Friends and Spectres


Presenting my latest cover illustration for Swan River Press, and another story collection edited by Robert Lloyd Parry:

Friends and Spectres is a companion volume to Ghosts of the Chit-Chat (2020), an anthology of ghost stories by authors who had been members of the Cambridge University Chit-Chat Club along with M. R. James. Here the associations with MRJ are less formal, but stronger and more enduring: for it is the bond of genuine friendship that ties these writers to him.

The majority of pieces here were originally published under pseudonyms, and over half appeared first in amateur magazines or local newspapers. All deal with the supernatural, and several of the stories are themselves spectres—or more properly “revenants”, only now re-emerging into the light after decades of oblivion. There are rediscoveries here of “lost” tales by Arthur Reed Ropes, E. G. Swain, and the enigmatic “B.”

My cover for the earlier volume showed an imaginary interior for one of the meetings of the Chit-Chat Club where James first read his own ghost stories. The new cover shows a more accurate exterior view of the grounds outside the King’s College Chapel. Given the quantity of pictorial reference I thought this might be relatively easy to do but I had a problem finding a view that matched the one I had in mind, a twilight view of the west end of the chapel seen front-on rather than at a sharp angle. Views of the chapel from the banks of the river have been standing as an emblem of the university itself for a very long time but the majority of these are angled views. My solution was to work from a collage of three different reference photos in order to have enough drawing to fill out the spread of the jacket.


Friends and Spectres is another of Swan River’s small hardbacks which in this case is limited to 500 copies. Given the following that Mr Parry has accumulated via his readings of James’ stories I imagine this one will go quickly, so anyone interested is advised to pre-order now.

Previously on { feuilleton }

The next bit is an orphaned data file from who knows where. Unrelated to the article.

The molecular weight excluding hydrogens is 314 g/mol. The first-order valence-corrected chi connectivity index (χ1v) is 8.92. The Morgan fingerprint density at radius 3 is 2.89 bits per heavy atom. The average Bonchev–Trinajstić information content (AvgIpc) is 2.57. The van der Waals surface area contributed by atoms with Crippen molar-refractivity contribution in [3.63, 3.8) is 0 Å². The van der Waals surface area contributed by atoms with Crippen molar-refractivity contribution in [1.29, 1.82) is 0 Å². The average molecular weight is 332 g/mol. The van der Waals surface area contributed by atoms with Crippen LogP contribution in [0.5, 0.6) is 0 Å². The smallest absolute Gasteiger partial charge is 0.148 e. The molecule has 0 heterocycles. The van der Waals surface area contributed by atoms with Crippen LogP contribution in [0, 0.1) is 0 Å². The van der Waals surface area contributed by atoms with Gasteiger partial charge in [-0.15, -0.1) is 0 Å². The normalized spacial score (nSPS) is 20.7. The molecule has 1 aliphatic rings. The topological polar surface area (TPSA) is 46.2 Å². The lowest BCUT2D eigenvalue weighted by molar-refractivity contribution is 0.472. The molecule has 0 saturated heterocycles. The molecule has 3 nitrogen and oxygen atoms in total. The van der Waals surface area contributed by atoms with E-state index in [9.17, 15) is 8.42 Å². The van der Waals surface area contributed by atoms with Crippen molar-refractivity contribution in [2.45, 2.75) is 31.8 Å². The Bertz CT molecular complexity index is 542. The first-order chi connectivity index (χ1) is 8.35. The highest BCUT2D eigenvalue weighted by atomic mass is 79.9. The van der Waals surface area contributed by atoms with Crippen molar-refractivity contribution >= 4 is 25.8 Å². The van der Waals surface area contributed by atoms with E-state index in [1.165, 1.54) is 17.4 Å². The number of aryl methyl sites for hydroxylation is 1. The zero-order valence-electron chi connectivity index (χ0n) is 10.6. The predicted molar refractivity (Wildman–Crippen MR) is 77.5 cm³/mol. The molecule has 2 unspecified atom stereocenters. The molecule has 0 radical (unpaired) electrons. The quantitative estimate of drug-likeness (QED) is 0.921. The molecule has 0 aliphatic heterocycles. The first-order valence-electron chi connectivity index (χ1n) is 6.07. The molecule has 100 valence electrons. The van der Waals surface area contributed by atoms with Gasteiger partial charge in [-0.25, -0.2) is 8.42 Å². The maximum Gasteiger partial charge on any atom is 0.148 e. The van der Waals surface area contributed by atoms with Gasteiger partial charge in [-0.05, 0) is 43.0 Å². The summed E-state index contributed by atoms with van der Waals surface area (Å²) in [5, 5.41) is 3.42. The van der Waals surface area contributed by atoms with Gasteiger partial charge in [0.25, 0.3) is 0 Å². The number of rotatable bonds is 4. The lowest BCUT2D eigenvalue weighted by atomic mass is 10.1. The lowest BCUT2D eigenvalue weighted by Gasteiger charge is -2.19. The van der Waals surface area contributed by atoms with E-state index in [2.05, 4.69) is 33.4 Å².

Ghosts of the Chit-Chat

6 thoughts on “Friends and Spectres”

  1. Very impressive color fade on that sky; reminding me of Japanese wood-block prints. Quite elegant.

  2. Thanks, Jim, and that’s a good spot, my original intention with this one to do something like one of the Japanese prints I’ve been looking at so much recently. The publisher didn’t want anything that looked too flat, however, so the end result has more depth than you’d get from many of those prints.

  3. Two thumbs up; a little more than a touch of the Atkinson Grimshaws (as I’ve always thought evoked that M.R. James’ feeling to a tee) if you don’t mind me saying so, only updated.

  4. Thanks! I like Grimshaw’s paintings very much so this is high praise. I think there’s at least one paperback of James stories which uses a Grimshaw painting as the cover art.

  5. Over at the Swan River Press site in association with Friends and Spectres there is an interesting interview with Robert Lloyd Parry, who provided the introduction. Lots of reasons to purchase this volume not least of which is your artwork, John. I’ve always had this thing about houses and buildings illuminated from within, viewed from outside. The single lighted room in a dark house always puts me in the strangest mood.

  6. Yes, I’ll be linking to Robert’s interview at the weekend.

    I obviously enjoy that window-light effect, although it can be pushed too far, as with Thomas Kinkade and his burning cottages. It’s interesting that it can be welcoming or sinister depending on the context. I’ve been watching a large quantity of film noir recently (BIG post coming soon!), and some of the best examples feature this type of single-source lighting. Cinematographer John Alton was the absolute master of this, anything he photographed is worth seeing.

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